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Selecting filler metal

Selecting filler metal

Postby hanyu » Tue Sep 03, 2013 7:41 am

In case that I am aware of the chemical composition and the tensile strength of base metal that has not been designated based on a national or international standard, could you please let me know how to select filler metal for the welding.
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Re: Selecting filler metal

Postby wefel » Thu Sep 05, 2013 1:41 pm

Even though the material is not designated, you are aware of two important characteristics of it, the tensile strength and the chemical composition. The strength of weld metal defined as matching, overmatching or undermatching. Matching strength means that the filler metal deposits weld metal with strength close to the base metal's strength (matching tensile strength doesn't always result in matching yield strength since in many cases a match of both yield and tensile strength is not feasible). Depending on the joint type and loading conditions you shall match (it is generally required for full penetration welds in tension applications) or may undermatch (this could be more economical) the filler metal (e.g. application that requires partial joint penetration). In addition, matching the chemical composition of the base metal is generally desirable to assure that the weld metal has the same characteristics as the base metal. Nevertheless, it is not only these two characteristics that determine the appropriate filler metal, since for the final selection of the filler metal you shall consider low hydrogen necessity, impact requirements, hardness limits, PWHT as well.
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Re: Selecting filler metal

Postby Bharat » Mon Nov 18, 2013 7:08 am

Also, we can use the same material of base metal as electrode, as it will have the same Mechanical and Chemical values. But i think it will not be the same case when we are welding two different materials.
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Re: Selecting filler metal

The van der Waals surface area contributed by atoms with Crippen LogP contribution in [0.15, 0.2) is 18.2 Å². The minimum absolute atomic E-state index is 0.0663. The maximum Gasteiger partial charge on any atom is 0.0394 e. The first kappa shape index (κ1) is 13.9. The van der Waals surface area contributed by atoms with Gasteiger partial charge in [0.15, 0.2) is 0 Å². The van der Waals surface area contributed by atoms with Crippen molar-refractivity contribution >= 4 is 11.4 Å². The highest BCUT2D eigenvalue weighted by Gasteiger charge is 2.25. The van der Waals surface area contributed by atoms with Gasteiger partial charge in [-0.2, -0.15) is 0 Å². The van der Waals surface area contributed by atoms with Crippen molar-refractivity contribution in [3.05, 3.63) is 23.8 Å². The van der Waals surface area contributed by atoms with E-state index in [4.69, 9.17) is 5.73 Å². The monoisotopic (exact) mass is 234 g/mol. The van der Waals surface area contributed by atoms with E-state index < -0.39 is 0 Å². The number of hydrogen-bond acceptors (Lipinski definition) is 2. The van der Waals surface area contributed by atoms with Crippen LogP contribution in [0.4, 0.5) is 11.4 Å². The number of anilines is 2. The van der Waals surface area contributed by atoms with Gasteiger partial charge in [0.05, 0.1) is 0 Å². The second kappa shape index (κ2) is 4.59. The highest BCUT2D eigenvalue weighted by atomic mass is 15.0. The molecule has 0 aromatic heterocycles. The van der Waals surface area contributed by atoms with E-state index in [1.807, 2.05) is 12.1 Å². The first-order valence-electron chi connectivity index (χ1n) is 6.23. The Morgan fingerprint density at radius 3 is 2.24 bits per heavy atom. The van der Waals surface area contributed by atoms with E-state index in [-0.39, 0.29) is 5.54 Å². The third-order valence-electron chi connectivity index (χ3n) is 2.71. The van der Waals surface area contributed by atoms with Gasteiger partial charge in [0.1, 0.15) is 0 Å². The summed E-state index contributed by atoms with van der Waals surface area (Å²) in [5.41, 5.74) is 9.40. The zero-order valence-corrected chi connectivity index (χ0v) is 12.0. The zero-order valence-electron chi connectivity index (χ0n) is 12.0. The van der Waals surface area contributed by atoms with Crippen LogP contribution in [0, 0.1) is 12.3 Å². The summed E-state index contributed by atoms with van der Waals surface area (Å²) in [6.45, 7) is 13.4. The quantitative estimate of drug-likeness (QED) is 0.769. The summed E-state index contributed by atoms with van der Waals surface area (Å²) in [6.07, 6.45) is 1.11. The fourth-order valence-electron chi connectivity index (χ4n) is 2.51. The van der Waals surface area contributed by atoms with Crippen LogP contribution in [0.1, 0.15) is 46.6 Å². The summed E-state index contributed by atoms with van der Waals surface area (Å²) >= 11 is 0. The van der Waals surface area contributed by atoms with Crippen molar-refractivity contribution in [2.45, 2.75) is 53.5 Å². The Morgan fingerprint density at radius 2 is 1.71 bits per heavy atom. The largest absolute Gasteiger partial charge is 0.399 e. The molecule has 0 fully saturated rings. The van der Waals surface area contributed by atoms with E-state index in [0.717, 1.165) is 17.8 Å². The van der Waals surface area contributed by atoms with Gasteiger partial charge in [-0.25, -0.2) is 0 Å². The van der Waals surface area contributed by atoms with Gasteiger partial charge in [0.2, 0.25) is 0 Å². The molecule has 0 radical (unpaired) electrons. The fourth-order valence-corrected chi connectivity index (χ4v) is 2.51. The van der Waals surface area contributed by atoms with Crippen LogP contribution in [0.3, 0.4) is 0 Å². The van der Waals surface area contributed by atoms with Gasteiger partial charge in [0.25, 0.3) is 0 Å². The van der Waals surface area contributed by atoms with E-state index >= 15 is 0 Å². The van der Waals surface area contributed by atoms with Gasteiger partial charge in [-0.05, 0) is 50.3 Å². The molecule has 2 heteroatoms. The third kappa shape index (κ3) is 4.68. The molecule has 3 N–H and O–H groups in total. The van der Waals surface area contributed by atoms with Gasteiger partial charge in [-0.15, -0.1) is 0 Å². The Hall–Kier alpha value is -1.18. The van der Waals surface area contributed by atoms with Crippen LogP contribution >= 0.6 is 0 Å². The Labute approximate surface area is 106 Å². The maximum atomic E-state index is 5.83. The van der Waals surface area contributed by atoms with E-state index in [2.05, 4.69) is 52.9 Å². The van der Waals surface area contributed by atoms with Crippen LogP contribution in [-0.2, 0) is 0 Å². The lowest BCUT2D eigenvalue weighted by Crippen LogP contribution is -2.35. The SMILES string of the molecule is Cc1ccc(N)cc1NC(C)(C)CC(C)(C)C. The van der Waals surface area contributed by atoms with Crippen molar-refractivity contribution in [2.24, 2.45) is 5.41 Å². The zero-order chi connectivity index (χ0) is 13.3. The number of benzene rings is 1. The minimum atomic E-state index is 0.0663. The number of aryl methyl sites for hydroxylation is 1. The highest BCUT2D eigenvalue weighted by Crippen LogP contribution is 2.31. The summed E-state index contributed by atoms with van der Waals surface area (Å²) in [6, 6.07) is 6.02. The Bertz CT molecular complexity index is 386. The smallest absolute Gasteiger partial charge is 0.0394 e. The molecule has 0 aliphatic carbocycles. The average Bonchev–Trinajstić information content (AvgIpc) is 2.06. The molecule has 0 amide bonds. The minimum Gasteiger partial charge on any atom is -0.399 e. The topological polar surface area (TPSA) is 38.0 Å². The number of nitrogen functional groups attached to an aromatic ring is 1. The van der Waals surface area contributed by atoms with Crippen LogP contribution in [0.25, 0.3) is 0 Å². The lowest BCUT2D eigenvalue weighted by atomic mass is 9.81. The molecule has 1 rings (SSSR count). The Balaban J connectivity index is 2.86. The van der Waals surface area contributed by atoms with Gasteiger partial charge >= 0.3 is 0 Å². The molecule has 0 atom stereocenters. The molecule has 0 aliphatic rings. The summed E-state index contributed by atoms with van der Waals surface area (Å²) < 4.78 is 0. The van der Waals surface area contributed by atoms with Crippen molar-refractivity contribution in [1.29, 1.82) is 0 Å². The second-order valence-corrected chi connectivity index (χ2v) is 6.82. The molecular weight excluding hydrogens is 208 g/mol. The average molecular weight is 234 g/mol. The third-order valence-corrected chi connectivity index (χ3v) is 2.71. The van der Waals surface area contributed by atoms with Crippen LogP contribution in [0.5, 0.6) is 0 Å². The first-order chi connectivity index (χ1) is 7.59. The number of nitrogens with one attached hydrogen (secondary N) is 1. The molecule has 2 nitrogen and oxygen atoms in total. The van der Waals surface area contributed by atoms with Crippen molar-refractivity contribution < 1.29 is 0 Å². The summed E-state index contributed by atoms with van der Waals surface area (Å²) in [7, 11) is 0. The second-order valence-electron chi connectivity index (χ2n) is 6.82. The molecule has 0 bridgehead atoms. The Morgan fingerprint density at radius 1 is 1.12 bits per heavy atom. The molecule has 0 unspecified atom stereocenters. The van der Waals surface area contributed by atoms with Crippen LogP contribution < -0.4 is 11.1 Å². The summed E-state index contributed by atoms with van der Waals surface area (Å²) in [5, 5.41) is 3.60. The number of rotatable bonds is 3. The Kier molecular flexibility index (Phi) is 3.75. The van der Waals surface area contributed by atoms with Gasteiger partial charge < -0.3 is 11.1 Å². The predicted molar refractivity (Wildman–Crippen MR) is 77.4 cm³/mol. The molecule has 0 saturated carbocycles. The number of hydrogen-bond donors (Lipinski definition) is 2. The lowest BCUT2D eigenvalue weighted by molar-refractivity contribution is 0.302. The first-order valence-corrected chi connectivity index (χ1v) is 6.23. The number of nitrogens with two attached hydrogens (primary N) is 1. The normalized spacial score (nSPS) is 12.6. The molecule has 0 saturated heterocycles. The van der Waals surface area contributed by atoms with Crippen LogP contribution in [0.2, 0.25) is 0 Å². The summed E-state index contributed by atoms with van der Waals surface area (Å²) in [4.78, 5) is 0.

Postby Logosweld » Mon Mar 17, 2014 6:42 am

A filler metal is a metal added in the making of joint during welding, brazing and soldering.The filler metals are used or consumed and become a part of the finished weld. The definition has been expanded and now includes electrodes normally considered non-consumable such as tungsten and carbon electrodes, fluxes for brazing, submerged arc welding, electroslag welding, etc. The term filler metal does not include electrodes used for resistance welding, nor does it include the studs involved in stud welding.

Filler metals can be classified into four basic categories. These are:

Covered electrodes
Solid (bare) electrode wire or rod
Fabricated (tubular or cored) electrode wire
A category of miscellaneous or others.
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Re: Selecting filler metal

Postby Smiti » Thu Apr 10, 2014 6:53 pm

Logosweld wrote:A filler metal is a metal added in the making of joint during welding, brazing and soldering.The filler metals are used or consumed and become a part of the finished weld. The definition has been expanded and now includes electrodes normally considered non-consumable such as tungsten and carbon electrodes, fluxes for brazing, submerged arc welding, electroslag welding, etc. The term filler metal does not include electrodes used for resistance welding, nor does it include the studs involved in stud welding.

Filler metals can be classified into four basic categories. These are:

Covered electrodes
Solid (bare) electrode wire or rod
Fabricated (tubular or cored) electrode wire
A category of miscellaneous or others.


Totally agreed about the concept of filler metal